Second day: Warwickshire lead West Indies A by 132 runs with five first-innings wickets in hand.

A career-best century from Ian Westwood dominated the second day of Warwickshire's match against West Indies A.

Westwood's third first-class century helped his side take full toll of a remarkably sloppy fielding performance from the tourists and set up a possible victory on the final day.

It is Westwood's fighting qualities that are most admirable. He will never ease the ball through cover with the grace of David Gower, but when the flak is at his thickest, he is the sort of character you want in your side.

It would be wrong to suggest he is not capable of attractive cricket, however. He pulls and cuts efficiently and is quick to drive anything overpitched. Upon reaching his century yesterday, having faced 229 balls, he also allowed himself the luxury of a few more expansive shots.

At his best, however, West-wood is patient, compact and resilient. It is not always riveting, but it is highly effective and, in a season characterised by batting collapses, exactly the thing Warwickshire require.

Earlier in the season - and at times yesterday - he was lured into fishing at deliveries outside his off stump. Yet he batted all day and didn't give a chance until past his century. He has faced 313 deliveries for his unbeaten 177, struck 23 fours and hit a slog-sweep for six.

Tino Best, all muscle, bustle and menace, produced some tremendously fast deliveries, and more than once hurried Westwood. But the batsman showed courage and technique and fully deserved to come out on top.

Some credit is also due to the Warwickshire coach, Mark Greatbatch. Others might have discarded a man who failed to pass 30 in his first ten Championship innings this season. But Greatbatch believes in the young left-hander, reasoned that many of the early-season pitches were desperately difficult to bat upon and has been rewarded for his faith. Westwood has now passed 50 in each of his last three first-class games.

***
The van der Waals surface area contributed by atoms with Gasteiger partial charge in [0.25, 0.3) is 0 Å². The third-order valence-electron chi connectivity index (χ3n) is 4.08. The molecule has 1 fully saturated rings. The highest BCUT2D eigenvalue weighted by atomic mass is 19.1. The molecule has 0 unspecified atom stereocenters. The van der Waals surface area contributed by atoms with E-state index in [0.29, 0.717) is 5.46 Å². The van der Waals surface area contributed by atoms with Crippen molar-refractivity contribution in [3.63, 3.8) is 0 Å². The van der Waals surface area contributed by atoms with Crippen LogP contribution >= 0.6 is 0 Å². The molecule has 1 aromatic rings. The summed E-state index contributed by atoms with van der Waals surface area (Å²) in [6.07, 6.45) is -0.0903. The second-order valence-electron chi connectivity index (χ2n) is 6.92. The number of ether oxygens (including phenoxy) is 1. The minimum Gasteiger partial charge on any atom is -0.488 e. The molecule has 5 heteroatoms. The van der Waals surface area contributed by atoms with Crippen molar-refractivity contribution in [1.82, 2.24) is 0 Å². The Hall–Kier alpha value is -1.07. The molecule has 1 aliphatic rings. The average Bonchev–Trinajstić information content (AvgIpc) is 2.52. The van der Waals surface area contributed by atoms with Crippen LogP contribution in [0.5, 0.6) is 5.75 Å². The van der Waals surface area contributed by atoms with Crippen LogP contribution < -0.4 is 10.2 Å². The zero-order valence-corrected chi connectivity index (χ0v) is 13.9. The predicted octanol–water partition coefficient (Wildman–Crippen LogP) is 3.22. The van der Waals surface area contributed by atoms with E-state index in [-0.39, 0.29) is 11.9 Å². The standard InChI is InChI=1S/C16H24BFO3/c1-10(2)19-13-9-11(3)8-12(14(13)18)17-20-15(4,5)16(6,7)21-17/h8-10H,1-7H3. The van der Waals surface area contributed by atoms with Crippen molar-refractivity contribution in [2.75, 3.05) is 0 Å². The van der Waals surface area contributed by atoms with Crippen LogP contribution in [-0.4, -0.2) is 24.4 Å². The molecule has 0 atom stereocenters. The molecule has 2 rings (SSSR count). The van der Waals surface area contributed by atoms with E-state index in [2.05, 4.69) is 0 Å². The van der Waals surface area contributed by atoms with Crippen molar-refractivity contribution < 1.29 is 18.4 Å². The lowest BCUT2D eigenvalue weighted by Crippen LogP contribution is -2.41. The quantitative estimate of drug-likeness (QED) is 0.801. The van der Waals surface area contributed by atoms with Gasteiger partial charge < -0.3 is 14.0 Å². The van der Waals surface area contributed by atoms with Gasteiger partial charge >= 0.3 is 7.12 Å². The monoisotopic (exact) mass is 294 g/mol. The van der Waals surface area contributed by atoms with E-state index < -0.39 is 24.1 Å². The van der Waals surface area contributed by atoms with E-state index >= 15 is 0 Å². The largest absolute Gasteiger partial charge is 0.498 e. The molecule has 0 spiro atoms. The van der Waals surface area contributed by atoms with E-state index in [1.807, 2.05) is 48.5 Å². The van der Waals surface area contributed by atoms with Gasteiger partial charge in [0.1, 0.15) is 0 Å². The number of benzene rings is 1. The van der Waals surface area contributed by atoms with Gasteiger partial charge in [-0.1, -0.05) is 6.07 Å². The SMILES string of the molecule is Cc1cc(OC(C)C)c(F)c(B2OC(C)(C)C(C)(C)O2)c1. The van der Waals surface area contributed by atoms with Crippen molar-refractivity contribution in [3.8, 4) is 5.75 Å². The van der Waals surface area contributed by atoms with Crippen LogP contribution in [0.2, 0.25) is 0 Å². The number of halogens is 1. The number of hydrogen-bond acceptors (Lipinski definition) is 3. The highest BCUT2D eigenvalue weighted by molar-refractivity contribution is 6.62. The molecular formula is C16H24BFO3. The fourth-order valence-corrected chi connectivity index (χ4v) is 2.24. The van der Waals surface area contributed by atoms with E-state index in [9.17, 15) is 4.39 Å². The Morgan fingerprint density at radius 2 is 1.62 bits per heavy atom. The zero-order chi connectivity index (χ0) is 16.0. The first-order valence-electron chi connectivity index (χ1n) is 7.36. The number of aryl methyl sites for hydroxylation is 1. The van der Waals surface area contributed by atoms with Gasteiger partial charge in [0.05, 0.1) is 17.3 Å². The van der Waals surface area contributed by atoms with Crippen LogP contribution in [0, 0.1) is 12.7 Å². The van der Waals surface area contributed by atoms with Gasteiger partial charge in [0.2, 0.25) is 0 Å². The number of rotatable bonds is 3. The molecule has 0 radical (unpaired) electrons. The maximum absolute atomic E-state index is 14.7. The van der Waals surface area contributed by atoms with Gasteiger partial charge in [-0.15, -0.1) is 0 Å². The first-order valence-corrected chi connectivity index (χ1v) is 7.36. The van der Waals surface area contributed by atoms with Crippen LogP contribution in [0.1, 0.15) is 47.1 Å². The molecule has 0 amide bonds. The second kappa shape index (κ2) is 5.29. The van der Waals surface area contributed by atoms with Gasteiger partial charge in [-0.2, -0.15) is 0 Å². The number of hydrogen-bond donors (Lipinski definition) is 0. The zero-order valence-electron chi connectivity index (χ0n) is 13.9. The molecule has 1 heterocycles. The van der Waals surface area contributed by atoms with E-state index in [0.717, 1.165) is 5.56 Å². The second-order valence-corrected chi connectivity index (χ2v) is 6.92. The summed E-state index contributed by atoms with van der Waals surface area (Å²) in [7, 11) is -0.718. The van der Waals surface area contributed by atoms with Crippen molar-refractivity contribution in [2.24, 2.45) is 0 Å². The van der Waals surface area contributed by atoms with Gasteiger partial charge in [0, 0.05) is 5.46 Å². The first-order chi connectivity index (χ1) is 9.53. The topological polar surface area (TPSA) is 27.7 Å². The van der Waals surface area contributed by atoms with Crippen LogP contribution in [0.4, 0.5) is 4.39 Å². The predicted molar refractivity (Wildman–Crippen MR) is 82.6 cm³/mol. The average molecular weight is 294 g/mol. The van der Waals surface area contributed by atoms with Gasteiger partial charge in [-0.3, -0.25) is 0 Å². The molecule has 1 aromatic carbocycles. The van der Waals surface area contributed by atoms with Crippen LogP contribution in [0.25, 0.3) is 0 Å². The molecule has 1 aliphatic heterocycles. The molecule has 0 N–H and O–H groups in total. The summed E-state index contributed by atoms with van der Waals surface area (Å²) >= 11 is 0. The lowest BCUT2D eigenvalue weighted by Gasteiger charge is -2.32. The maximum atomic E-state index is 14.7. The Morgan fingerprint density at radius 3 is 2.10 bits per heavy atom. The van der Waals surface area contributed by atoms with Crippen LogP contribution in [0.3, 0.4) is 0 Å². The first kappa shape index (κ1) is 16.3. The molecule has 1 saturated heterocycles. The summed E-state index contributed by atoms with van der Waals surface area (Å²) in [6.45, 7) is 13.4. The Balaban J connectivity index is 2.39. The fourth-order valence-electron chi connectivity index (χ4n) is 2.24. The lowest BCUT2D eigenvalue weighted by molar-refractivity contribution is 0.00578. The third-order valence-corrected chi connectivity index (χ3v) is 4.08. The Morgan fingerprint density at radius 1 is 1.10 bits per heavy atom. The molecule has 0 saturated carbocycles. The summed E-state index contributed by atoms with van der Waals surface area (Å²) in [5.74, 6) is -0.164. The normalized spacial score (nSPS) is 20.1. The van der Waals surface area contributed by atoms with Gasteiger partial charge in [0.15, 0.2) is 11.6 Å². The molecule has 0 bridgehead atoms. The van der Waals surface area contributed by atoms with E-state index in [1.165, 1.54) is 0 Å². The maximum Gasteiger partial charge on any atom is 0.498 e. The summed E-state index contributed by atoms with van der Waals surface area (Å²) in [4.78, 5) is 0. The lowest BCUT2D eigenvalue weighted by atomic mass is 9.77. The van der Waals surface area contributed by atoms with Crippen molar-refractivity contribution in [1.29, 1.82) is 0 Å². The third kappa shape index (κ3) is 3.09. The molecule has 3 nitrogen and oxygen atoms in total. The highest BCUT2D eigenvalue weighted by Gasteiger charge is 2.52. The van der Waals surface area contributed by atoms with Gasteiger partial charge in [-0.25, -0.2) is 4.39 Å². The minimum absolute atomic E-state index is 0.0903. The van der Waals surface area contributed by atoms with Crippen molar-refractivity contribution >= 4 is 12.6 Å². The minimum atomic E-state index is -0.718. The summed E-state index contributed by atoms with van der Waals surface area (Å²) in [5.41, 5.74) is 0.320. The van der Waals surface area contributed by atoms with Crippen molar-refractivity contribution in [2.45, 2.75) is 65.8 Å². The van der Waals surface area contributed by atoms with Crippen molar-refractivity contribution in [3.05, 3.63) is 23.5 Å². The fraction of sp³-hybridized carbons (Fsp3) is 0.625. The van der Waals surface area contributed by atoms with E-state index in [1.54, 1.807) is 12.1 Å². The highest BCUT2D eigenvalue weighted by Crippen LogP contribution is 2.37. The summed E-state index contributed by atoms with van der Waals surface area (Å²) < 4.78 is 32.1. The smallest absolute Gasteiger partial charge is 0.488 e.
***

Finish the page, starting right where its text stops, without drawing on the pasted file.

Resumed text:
He was one of few Warwickshire batsmen to take the chance to impress, however. Though Mark Wagh produced a few pleasing shots, he was never at his best and could have perished several times before slicing a drive to point.

Navdeep Poonia, on first-class debut, crashed a couple of pleasing boundaries, but will have to rein in some of his attacking flair if he is to prosper at this level. It was no real surprise when he holed out, trying to hit the gentle spin of Dave Mohammed into Cannon Hill Park.

Poonia will depart tonight to represent Scotland against Ireland in the European Championships tomorrow and looks to be on the brink of a career that will infuriate and delight in equal measure.

Alex Loudon never settled. Despite being gifted a life on two, he soon hit a full toss to mid-wicket and looks short of luck, form and confidence.

Luke Parker seemed to have battled through a sticky start only to give it away with a clumsy pull, while Moeen Ali soon lost his off-stump, half-forward to a good one that left him. Ali, who is now the subject of formal approaches from Sussex and Worcestershire, stroked one sublime cover boundary, but couldn't have left too much of an impression on the watching Geoff Arnold, the former Surrey and England seamer who now coaches - and scouts - for Surrey.

Still, the Warwickshire team, containing perhaps two men sure of their place in the Championship side, will be much more satisfied than their opponents. Tony Frost, timing the ball as well as anyone, helped Westwood add an unbroken stand of 108 for the sixth wicket and they resume this morning 132 runs ahead.

For if this is the second-best team the Caribbean can assemble, then cricket in the West Indies must be in desperate trouble.

The two opening bowlers apart, this West Indies A side has been awful. Although Best and Daren Powell generated substantial pace, they were terribly let down by a fielding display of rare ineptitude.